The S-Cargo is clearly a homage to the classic 2CV van which was popular as an import to Japan in that era. Inside there are strong 2CV themes – minimalist features, strictly functional styling, and a dash mounted gear control enabling the two front seats to be set together.
One of the things that I admire about it is the fact that, whilst this likeness is clear in a number of styling themes, the car has an identity and character of its own. This differentiates it from, say, the current FIAT 500, or any of the BMW MINIs – it’s more like what Rover achieved with the Spiritual concepts that could have been. It was never officially imported to the UK, but some grey imports were achieved. To see one now is a rare treat.
In recognition of this month’s theme, I thought I would provide a short update on progress with my current car: it’s Japanese.
I have now completed over 12,500 miles in the 3. It had its first service just over a week ago, which set me back just a little under £200, most of which went on labour (the going hourly rate is high around here), oil and filters. The car had an engine software upgrade, which apparently was part of a recall that never found its way to my post-box. This was described as a “rough idle recall”, which was not a problem that I ever noticed. It does seem to have improved the fuel economy of the car (the last two tanks-full have averaged just over 60 MPG – up from about 57). It’s amazing what the power of the media can do, because I could not prevent my mind from thinking “I wonder if it’s either Mazda’s equivalent of the VW diesel cheat device, or over-writing the cheat device that would have been installed in the first place?”. Surely a Japanese maker would have too much honour to stoop so low? Anyhow – the service was well executed, the car came back to me in a couple of hours washed and vac’d, and the people in the very local dealership could not have been more professional or more friendly. Continue reading “Theme: Japan – 2015 Mazda3 Fastback, 2.2L Diesel SportNav”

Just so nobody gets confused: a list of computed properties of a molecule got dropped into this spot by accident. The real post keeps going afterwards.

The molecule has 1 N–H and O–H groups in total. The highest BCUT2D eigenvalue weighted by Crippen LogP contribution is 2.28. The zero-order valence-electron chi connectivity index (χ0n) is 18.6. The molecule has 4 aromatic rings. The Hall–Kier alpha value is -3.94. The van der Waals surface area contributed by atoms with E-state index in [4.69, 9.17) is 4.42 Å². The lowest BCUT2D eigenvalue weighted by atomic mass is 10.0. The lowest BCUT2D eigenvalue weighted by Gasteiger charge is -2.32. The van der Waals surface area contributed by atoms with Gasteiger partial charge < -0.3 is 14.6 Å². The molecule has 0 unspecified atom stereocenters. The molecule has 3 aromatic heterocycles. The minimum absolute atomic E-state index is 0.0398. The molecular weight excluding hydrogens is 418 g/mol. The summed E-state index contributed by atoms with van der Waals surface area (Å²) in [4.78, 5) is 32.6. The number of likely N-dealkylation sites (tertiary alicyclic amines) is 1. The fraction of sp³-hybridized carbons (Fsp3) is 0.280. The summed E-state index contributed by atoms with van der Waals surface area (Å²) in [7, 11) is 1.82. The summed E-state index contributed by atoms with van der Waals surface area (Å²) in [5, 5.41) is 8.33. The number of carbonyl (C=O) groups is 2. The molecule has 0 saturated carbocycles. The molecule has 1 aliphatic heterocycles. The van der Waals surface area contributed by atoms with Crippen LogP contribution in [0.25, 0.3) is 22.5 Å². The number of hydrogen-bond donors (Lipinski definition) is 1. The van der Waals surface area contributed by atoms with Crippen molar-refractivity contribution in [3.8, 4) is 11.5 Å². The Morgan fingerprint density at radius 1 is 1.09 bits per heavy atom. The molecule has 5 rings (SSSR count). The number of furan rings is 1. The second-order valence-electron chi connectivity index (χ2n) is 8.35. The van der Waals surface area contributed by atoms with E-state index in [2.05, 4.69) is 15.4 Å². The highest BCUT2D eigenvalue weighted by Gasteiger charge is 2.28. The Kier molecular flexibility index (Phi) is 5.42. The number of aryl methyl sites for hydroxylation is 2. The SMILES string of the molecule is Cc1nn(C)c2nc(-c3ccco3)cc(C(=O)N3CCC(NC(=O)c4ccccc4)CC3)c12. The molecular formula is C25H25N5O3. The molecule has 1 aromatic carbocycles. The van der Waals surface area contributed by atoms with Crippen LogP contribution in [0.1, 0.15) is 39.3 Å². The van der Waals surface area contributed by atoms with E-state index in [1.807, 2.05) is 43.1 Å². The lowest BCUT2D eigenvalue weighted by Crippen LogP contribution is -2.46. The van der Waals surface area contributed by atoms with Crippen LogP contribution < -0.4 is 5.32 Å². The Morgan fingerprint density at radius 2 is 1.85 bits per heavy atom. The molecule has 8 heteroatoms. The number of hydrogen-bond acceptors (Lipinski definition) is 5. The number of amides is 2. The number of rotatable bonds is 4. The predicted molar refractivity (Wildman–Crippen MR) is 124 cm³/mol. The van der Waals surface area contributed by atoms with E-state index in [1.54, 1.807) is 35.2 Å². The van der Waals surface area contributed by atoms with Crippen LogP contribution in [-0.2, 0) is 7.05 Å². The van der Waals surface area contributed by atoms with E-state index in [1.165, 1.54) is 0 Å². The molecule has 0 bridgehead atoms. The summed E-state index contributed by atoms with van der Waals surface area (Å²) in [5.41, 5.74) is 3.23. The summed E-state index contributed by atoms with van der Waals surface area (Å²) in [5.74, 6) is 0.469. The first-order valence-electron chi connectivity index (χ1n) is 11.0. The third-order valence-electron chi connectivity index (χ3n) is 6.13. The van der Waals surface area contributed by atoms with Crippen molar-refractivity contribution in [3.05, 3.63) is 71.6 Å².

Toyota made their reputation (and the bulk of their profits) on serious (if sometimes dull) cars. The Yaris however was different.
This month’s theme has brought to mind, for the first time, that I don’t really think about the nationality of the cars that I buy – with the possible exception of German ones (I seem to pathologically avoid them for being too obvious a choice). I arrived at this via the realisation that, in the S.V. Robinson car buying nationality stakes, Japan stands second only to France. And I found myself rather discombobulated at this. Continue reading “Theme: Japan – The Best Ever Toyota Design?”
Here’s a Special Edition that was real class – middle class, that is.
The Fiesta Finesse holds a very specific place in my memories. It helped me to understand that I was of the middle class. It also taught me that minor details can matter inordinately in people’s perception of things, and, in particular, cars. The car itself was introduced in 1983 as part of Ford’s ‘special edition model programme’, according to a press announcement made at the time. Looking back, this programme featured models (also including the Cortina) that just happened to be at the end of their life and so were in need of a little marketing boost to support sales. The Finesse in question was based on a Mk1, although the label appeared again on subsequent iterations. The Mk2, which was in fact a major facelift, was just around the corner. Continue reading “Theme : Special – Ford Fiesta Finesse”
“Special” might not be a term that many would use in its positive sense to describe a Maestro of any kind, but I think this one deserves a mention as part of this month’s thematic celebration of that word.
I like to think that this was a car marketed with a twinkle in the eye of those involved. It was as if they knew that the public and journalists in particular would scoff at the very notion of it, and so they just added a little wry smile to the way that it was presented to the market. Continue reading “Theme: Special – 1988 MG Maestro Turbo”
On scraping the back of my mind as to why this particular special had held a certain fascination for me, I think it was the very fact that, come to think of it, I could not detect what exactly was so special about this edition.
DTW looks at a Special Edition that was remarkable for its ordinariness.
I feel duty bound to contribute something on the above theme, having agitated for it a couple of themes ago. I mentioned then a particular special edition that lodged itself in my mind, kind of like a piece of apple-peel between two molars: the AX K.Way. On scraping the back of my mind as to why this particular special had held a certain fascination for me, I think it was the very fact that, come to think of it, I could not detect what exactly was so special about this edition.